June 24, 2009
After years of criticism that its school report cards are too difficult for most parents to understand, the city is redesigning the report cards that give each school a letter grade.
Starting this fall, the Department of Education will produce one-page progress reports that contain only the most important pieces of performance data about each school. The new reports are meant to deliver complicated accountability information “in a more parent-friendly way,” according to Phil Vaccaro, a representative of the department’s accountability office. Vaccaro presented a draft of the new report to the city school board yesterday.
The “progress report family summary” has the same content but a different design from the data-packed two-pager currently produced for each school. For example, instead of having eight different numbers to describe student progress, there is just one, the proportion of students who made a year’s progress in a single year.
A member of the school board, Dmytro Fedkowskyj, worked with the department to develop the new reports. ”We need to present them in ways parents can understand,” he said, adding that parents who misunderstood the reports could make misinformed school choices.
Critics of the progress reports said the family summary might actually be too simple. Aaron Pallas, the Columbia University professor who also blogs on this site, said the new format actually represents a “step backward” because it obscures the way that schools are compared to other schools with similar demographics.
One of the “desirable” aspects of the original progress reports was that they showed how schools fared compared to similar schools as well as compared to all schools in the city, Pallas said. In its current form, the family summary shows only how schools compare to “other schools,” but does not specify which schools are meant. “I think it’s important to retain both types of comparisons, but it will be challenging to do that with this format,” he said.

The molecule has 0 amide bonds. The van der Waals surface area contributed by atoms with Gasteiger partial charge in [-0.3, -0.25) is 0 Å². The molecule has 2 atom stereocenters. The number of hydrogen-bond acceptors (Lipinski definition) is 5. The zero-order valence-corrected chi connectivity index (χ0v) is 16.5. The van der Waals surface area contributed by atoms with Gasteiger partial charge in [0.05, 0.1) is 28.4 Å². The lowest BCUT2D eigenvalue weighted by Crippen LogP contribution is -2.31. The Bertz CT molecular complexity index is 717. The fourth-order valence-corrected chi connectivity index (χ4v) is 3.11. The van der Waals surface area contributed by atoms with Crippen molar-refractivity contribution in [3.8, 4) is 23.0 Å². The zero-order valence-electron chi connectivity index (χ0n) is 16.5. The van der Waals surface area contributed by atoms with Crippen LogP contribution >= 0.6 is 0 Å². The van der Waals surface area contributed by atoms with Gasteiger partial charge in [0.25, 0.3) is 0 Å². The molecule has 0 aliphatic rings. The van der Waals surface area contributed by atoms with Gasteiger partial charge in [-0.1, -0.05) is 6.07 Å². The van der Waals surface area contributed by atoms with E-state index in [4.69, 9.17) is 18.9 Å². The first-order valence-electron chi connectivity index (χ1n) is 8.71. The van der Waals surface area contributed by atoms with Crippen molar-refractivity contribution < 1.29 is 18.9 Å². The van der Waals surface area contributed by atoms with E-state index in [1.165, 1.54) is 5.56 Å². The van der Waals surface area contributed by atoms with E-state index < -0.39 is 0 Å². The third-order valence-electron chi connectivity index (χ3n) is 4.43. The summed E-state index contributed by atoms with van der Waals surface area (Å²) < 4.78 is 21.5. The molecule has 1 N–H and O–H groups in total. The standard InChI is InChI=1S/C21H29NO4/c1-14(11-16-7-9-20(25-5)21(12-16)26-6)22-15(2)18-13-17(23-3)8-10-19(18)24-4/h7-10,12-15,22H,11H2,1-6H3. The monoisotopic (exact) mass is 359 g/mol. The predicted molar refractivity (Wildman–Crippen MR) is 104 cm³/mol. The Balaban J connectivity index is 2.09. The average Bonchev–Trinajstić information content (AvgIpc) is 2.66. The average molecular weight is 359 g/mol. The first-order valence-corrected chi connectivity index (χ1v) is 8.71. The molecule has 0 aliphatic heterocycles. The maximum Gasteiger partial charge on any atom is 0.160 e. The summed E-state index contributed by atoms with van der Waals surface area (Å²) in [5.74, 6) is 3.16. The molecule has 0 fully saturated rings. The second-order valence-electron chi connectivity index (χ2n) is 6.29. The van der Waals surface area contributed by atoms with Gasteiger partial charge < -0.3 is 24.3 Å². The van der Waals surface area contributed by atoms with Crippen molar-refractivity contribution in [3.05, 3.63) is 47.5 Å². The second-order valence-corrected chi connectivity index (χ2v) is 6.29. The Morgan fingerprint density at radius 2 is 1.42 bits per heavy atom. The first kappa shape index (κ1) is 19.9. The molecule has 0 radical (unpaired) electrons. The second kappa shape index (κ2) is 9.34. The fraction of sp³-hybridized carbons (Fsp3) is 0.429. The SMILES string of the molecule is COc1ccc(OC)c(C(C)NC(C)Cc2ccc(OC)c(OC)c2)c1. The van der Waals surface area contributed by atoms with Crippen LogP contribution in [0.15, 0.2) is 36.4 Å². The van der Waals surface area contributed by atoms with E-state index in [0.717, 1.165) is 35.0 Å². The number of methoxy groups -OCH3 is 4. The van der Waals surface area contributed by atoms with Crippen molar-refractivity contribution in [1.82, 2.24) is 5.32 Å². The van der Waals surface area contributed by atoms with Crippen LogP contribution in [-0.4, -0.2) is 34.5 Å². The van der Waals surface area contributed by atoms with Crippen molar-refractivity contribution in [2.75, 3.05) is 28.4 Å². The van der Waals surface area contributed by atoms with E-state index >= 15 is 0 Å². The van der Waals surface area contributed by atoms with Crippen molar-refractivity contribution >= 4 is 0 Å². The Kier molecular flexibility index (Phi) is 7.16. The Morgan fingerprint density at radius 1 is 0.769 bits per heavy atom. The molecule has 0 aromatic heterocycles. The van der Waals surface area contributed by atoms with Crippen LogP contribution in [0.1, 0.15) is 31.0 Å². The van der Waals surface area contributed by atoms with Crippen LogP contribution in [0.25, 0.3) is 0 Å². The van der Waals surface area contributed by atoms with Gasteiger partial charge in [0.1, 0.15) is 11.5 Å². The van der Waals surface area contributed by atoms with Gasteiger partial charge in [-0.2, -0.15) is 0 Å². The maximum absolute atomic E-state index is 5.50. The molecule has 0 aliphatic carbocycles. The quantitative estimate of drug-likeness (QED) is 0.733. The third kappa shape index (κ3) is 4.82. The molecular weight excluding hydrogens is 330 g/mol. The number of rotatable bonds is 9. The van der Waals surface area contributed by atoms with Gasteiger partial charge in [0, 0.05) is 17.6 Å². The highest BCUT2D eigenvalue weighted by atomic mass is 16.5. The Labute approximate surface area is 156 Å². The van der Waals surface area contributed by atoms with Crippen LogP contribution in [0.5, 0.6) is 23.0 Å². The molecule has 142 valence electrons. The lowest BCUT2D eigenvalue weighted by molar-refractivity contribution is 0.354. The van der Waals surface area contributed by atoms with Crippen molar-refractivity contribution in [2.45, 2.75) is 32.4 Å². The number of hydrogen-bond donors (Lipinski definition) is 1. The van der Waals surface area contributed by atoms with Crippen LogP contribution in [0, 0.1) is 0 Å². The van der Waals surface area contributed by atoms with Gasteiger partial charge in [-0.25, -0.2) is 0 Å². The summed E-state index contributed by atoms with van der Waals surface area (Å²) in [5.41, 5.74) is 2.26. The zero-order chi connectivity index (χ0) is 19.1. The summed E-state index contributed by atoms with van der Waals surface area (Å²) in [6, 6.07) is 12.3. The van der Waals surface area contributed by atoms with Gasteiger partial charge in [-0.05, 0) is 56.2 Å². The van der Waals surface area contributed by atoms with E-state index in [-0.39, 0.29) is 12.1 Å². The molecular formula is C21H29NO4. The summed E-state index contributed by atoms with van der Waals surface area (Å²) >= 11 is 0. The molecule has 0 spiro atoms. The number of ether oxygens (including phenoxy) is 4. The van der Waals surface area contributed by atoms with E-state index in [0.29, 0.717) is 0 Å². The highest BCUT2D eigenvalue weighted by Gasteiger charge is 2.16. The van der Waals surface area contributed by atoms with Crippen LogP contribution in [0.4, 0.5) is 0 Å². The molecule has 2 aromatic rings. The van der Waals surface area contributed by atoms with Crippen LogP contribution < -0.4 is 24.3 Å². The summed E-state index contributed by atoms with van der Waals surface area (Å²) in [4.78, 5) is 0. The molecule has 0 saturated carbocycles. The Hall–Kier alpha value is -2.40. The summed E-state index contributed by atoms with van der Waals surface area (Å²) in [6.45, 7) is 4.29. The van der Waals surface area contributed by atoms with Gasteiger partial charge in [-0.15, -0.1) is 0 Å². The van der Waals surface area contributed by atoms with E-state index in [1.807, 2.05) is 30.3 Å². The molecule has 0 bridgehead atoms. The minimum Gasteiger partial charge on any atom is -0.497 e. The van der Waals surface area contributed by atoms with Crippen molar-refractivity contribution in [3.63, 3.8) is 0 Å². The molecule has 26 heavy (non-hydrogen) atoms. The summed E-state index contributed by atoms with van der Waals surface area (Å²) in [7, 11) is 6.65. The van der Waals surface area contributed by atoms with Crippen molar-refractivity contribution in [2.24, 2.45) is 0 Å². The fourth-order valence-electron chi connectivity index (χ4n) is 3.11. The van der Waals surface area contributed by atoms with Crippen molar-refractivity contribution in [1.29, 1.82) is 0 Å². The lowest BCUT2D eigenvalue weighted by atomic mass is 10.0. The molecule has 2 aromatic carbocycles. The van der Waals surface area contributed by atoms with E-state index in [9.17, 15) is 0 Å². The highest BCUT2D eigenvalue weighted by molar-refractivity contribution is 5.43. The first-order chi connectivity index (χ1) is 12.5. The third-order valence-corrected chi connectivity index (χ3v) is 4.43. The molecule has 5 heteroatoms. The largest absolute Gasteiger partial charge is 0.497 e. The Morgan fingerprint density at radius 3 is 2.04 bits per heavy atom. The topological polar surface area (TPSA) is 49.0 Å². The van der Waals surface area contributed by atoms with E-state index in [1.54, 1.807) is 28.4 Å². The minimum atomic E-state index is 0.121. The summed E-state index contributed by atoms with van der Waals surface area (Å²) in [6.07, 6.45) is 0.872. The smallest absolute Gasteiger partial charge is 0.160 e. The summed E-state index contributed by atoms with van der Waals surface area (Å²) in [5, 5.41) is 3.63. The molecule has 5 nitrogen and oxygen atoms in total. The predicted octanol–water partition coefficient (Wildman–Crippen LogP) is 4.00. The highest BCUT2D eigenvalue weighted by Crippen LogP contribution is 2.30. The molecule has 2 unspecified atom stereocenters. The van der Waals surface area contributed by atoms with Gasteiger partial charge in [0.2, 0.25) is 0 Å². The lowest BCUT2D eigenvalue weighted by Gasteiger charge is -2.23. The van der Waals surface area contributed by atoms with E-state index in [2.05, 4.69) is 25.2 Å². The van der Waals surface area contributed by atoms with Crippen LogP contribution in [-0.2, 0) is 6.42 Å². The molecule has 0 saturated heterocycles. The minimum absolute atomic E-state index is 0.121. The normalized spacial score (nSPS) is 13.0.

The department will continue to produce the original reports, too, which offer more detailed information.
The family summary also doesn’t solve problems with the progress reports’ underlying formula, which isn’t changing at all this year. Critics of the reports, including Pallas, have said that they are not statistically reliable.
Plus, some parents say the heavy emphasis given to test scores is misplaced. Anna Santos, a panel member from the Bronx who has three children in public schools, said she would like to see more weight given to the surveys that parents and teachers fill out and less weight given to test score results. (The city announced today that 850,000 parents, teachers, and students completed the surveys this year, comprising 59 percent of all eligible survey-takers. Of the parents, 94 percent said they were satisfied with their child’s school, according to the city’s press release (doc).)
Vaccaro said the department would hold focus groups with parents to refine the report over the summer. The department’s goal is ultimately to integrate the new reports into ARIS Parent Link, the recently launched data system that parents can use to their child’s scores, he said. Since the system’s rollout last month, about 120,000 parents have logged in, including 10 or more parents at 60 percent of schools in each borough, officials said.